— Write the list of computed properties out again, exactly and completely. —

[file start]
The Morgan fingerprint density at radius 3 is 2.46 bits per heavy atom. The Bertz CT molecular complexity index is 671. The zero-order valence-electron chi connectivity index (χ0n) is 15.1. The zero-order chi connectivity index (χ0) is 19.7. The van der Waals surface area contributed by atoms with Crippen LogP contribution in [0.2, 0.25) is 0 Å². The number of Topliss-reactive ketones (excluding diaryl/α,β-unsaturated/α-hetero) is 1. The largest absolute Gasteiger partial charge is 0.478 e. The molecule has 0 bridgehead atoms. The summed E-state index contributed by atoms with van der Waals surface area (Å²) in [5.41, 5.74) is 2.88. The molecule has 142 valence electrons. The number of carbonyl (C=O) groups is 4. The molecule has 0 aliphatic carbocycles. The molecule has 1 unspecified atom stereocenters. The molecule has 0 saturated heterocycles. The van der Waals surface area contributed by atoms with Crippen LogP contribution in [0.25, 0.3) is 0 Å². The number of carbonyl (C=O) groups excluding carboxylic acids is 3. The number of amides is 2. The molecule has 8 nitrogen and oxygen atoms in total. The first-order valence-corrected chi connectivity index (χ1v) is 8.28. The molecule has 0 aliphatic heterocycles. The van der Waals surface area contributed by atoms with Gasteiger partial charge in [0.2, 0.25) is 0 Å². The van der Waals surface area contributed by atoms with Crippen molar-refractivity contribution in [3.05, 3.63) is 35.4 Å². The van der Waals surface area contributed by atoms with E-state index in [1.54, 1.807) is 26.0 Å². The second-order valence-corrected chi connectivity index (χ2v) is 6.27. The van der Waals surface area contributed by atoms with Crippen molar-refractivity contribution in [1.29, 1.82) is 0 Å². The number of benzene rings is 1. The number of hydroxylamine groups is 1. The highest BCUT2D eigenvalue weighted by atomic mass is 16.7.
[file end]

The Morgan fingerprint density at radius 3 is 2.46 bits per heavy atom. The Bertz CT molecular complexity index is 671. The zero-order valence-electron chi connectivity index (χ0n) is 15.1. The zero-order chi connectivity index (χ0) is 19.7. The van der Waals surface area contributed by atoms with Crippen LogP contribution in [0.2, 0.25) is 0 Å². The number of Topliss-reactive ketones (excluding diaryl/α,β-unsaturated/α-hetero) is 1. The largest absolute Gasteiger partial charge is 0.478 e. The molecule has 0 bridgehead atoms. The summed E-state index contributed by atoms with van der Waals surface area (Å²) in [5.41, 5.74) is 2.88. The molecule has 142 valence electrons. The number of carbonyl (C=O) groups is 4. The molecule has 0 aliphatic carbocycles. The molecule has 1 unspecified atom stereocenters. The molecule has 0 saturated heterocycles. The van der Waals surface area contributed by atoms with Crippen LogP contribution in [0.25, 0.3) is 0 Å². The number of carbonyl (C=O) groups excluding carboxylic acids is 3. The number of amides is 2. The molecule has 8 nitrogen and oxygen atoms in total. The first-order valence-corrected chi connectivity index (χ1v) is 8.28. The molecule has 0 aliphatic heterocycles. The van der Waals surface area contributed by atoms with Gasteiger partial charge in [0.2, 0.25) is 0 Å². The van der Waals surface area contributed by atoms with Crippen molar-refractivity contribution in [3.05, 3.63) is 35.4 Å². The van der Waals surface area contributed by atoms with E-state index in [1.54, 1.807) is 26.0 Å². The second-order valence-corrected chi connectivity index (χ2v) is 6.27. The van der Waals surface area contributed by atoms with Crippen molar-refractivity contribution in [1.29, 1.82) is 0 Å². The number of benzene rings is 1. The number of hydroxylamine groups is 1. The highest BCUT2D eigenvalue weighted by atomic mass is 16.7.